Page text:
Monthly Archives: April 2015
Of my old comics, one of the very few left in my possession is the huge magazine-style version of Robert E. Howard’s “Red Nails,” adapted by Roy Thomas and Barry [Windsor] Smith (originally in Savage Tales #2-3; here reprinted in color). There is no point in trying to articulate Smith’s presence and creative force in comics. Just … look at this.
It’s the worst thing ever to happen to my experience of Marvel and other superhero comics.
I’d been reading comics for about four years. I had read Origin of Marvel Comics, and Son of Origins, I’d struggled with The Steranko History of Comics volume 1, I had my issues of FOOM coming in the mail, and I had an envelope stuffed with Marvel Value Stamps. I was eleven, I was finally afforded an allowance that didn’t vanish with a single candy bar, and more than anything in the world, and as far as real life is concerned, considering I’d already met Leonard Nimoy, I wanted to be in on the ground floor of a new, world-beating, mighty Marvel comic magazine. Read the rest of this entry
Picture the Marvel I first encountered, as a multi-year pile roughly centered on 1971: comics as physical objects are pure junk product; the brand is known to everyone but beholden to nobody; the Perfect Film & Chemical Corporation (soon renamed Cadence) seeks Hollywood but the actual product is still selling ad space to X-Ray Specs and plastic rats. Read the rest of this entry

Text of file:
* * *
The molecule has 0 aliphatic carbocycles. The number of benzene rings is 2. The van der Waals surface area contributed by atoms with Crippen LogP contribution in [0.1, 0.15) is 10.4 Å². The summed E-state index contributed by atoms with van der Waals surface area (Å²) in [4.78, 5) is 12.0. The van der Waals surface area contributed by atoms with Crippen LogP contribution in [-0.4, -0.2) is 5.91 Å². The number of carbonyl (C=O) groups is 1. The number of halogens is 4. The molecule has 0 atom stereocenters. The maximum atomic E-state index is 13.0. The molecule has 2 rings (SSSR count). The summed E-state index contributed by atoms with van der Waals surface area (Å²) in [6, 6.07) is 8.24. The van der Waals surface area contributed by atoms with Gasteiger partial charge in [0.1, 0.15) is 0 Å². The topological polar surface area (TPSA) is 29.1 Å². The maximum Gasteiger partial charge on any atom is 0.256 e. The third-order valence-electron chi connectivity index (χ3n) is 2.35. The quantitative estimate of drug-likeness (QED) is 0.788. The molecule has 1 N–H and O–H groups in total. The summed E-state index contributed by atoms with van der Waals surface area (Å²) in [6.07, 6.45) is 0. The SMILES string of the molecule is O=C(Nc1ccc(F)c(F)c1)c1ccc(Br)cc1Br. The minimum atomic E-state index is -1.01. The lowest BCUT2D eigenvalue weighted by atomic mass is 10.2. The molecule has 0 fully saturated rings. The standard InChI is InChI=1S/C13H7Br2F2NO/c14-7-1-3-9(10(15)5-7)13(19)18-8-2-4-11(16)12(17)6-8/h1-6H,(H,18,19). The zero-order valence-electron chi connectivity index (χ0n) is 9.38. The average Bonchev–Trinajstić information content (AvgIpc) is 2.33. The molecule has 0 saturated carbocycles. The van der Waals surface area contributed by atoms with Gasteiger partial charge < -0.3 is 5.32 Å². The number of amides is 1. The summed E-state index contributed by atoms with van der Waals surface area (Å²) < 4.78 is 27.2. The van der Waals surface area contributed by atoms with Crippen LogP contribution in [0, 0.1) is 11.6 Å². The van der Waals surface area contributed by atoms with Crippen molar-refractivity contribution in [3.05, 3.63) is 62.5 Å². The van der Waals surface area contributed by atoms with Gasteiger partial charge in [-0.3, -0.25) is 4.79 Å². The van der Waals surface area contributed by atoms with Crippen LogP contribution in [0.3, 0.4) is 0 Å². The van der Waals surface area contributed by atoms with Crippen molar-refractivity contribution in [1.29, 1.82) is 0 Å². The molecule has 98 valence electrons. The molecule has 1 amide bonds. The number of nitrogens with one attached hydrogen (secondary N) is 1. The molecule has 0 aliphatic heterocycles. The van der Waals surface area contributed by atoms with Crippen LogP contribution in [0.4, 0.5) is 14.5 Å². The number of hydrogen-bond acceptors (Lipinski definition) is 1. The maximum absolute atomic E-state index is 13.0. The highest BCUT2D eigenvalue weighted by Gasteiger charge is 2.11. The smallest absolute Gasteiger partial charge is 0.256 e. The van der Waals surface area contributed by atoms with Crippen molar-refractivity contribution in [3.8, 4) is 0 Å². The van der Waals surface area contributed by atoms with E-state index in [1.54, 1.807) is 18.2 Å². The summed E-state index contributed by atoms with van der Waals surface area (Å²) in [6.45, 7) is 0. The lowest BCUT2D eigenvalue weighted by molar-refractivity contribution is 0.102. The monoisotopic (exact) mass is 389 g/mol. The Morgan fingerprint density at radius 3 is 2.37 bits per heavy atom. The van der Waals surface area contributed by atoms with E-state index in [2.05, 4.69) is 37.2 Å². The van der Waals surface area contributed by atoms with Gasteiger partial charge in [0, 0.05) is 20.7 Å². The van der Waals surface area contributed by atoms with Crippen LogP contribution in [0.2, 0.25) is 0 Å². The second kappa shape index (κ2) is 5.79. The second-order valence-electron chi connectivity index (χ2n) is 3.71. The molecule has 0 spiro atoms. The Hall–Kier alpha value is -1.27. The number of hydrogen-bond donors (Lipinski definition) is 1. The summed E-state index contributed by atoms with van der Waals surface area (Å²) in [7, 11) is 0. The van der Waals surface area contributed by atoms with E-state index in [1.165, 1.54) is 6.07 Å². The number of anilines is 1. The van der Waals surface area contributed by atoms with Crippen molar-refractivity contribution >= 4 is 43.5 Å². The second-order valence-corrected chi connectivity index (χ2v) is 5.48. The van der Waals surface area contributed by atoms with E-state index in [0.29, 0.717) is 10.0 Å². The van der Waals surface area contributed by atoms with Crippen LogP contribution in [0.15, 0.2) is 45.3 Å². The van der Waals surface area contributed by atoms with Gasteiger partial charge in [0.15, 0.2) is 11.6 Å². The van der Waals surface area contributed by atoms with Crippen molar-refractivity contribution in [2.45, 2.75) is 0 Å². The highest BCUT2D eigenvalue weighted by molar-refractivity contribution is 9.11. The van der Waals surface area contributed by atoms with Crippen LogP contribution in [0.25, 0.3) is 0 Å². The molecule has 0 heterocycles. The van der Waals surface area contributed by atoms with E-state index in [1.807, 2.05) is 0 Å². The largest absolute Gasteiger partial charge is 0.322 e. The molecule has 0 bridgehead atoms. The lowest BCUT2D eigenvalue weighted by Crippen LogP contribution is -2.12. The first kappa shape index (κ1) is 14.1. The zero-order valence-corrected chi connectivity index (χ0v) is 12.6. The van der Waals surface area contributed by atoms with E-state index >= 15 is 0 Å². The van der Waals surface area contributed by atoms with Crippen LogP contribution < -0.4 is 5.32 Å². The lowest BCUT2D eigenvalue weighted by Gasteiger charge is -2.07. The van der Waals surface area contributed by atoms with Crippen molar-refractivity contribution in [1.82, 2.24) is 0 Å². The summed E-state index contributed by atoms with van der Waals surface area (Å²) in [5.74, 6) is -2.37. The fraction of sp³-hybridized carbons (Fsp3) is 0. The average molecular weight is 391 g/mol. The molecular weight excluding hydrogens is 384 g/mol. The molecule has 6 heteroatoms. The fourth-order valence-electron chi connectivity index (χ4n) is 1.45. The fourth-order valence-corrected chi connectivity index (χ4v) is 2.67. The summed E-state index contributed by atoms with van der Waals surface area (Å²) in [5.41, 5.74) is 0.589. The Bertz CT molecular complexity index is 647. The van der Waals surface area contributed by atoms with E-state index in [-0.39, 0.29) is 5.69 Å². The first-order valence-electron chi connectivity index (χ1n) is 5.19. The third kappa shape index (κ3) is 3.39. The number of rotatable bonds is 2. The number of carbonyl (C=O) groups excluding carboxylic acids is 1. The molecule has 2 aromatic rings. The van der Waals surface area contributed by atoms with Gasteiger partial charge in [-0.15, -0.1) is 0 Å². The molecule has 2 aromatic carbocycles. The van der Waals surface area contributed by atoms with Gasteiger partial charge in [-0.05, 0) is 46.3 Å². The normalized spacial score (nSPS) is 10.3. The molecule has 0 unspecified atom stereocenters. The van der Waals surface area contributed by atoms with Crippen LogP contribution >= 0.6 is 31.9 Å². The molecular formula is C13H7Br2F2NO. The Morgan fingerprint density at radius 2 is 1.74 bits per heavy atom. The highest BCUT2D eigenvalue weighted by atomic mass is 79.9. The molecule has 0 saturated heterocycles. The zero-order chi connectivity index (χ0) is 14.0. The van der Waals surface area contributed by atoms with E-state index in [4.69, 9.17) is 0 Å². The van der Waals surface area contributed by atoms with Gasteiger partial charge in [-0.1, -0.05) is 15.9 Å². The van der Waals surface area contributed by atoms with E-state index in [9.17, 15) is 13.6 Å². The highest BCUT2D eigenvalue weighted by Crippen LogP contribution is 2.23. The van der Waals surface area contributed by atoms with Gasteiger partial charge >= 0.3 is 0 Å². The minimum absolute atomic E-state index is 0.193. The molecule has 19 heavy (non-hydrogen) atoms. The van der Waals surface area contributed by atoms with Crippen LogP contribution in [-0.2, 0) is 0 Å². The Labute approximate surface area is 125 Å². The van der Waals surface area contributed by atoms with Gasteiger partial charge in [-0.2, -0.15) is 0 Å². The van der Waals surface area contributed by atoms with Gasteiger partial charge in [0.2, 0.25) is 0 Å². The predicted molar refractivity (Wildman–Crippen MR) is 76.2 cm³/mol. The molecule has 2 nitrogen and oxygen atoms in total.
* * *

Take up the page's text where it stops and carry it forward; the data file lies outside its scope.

BONUS POST: Thanks to Larry Lade and his April pledge at the Doctor Xaos Patreon! Lockdown first: I’m restricting this conversation to the first six-issue series Marshal Law (collected as Fear and Loathing), because both further development of the line and fandom have defiled it, frag them. I bought it issue by issue in 1987-1988, delighted and stunned.
Um … you do see who he is, right? Down to almost exactly the same powers? No mask, but a secret identity anyway, via an alias? Breaking chains all the time? Alien to comfortably ordinary folks? Flatly cut off from his original identity and home, yet not even the hint of emotional crisis or a personality disorder? Confronting thugs on the one hand and tycoons on the other, too, in a world where “law and order” is not necessarily something to be on the side of.
Just a minute here to talk about a comics supervillain whose type doesn’t figure into Doctor Xaos, neither lesser nor ultra, but rather personal, who is primarily dangerous due to what he knows, how he’s related to the hero through ordinary ties, and what flips his switch.
BONUS POST: Thanks to Markku Tuovinen and his April pledge at the Doctor Xaos Patreon! Two Steves actually, one named Englehart and one named Strange, and one was writing the other, but sometimes, I’m not entirely sure which way that ran.
Shall I introduce you to some interacting influences of the 1970s? I shall. Any resemblance to
me in my pre- to mid-teens persons living or dead is probably accurate.
In the unbelievably awesome Fantastic Four Annual #2, when Victor von Doom puts on his mask for the first time, a minion protests, “But master, it has not completely cooled yet!” and in the from-behind panel when he’s putting it on, vapor rises from the contact point to remind us of how hot it was.